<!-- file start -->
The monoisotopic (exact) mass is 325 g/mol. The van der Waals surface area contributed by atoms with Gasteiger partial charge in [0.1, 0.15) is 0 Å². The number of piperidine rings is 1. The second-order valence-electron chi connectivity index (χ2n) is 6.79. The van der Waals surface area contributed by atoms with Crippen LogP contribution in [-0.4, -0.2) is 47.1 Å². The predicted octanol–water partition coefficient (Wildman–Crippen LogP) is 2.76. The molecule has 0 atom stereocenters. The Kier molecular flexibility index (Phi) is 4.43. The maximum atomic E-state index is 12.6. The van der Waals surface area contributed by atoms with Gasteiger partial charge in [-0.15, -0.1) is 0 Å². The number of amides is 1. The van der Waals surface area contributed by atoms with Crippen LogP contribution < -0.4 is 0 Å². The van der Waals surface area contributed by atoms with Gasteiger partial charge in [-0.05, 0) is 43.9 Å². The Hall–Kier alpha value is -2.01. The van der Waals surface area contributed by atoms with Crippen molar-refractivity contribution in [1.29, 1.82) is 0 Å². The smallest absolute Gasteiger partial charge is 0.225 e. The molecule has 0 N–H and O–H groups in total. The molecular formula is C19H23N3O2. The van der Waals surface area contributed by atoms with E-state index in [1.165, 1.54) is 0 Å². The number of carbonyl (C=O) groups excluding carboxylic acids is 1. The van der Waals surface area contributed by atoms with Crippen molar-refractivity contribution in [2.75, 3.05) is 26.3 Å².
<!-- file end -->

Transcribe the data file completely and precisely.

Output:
The monoisotopic (exact) mass is 325 g/mol. The van der Waals surface area contributed by atoms with Gasteiger partial charge in [0.1, 0.15) is 0 Å². The number of piperidine rings is 1. The second-order valence-electron chi connectivity index (χ2n) is 6.79. The van der Waals surface area contributed by atoms with Crippen LogP contribution in [-0.4, -0.2) is 47.1 Å². The predicted octanol–water partition coefficient (Wildman–Crippen LogP) is 2.76. The molecule has 0 atom stereocenters. The Kier molecular flexibility index (Phi) is 4.43. The maximum atomic E-state index is 12.6. The van der Waals surface area contributed by atoms with Gasteiger partial charge in [-0.15, -0.1) is 0 Å². The number of amides is 1. The van der Waals surface area contributed by atoms with Crippen LogP contribution < -0.4 is 0 Å². The van der Waals surface area contributed by atoms with Gasteiger partial charge in [-0.05, 0) is 43.9 Å². The Hall–Kier alpha value is -2.01. The van der Waals surface area contributed by atoms with Crippen molar-refractivity contribution in [1.29, 1.82) is 0 Å². The smallest absolute Gasteiger partial charge is 0.225 e. The molecule has 0 N–H and O–H groups in total. The molecular formula is C19H23N3O2. The van der Waals surface area contributed by atoms with E-state index in [1.165, 1.54) is 0 Å². The number of carbonyl (C=O) groups excluding carboxylic acids is 1. The van der Waals surface area contributed by atoms with Crippen molar-refractivity contribution in [2.75, 3.05) is 26.3 Å².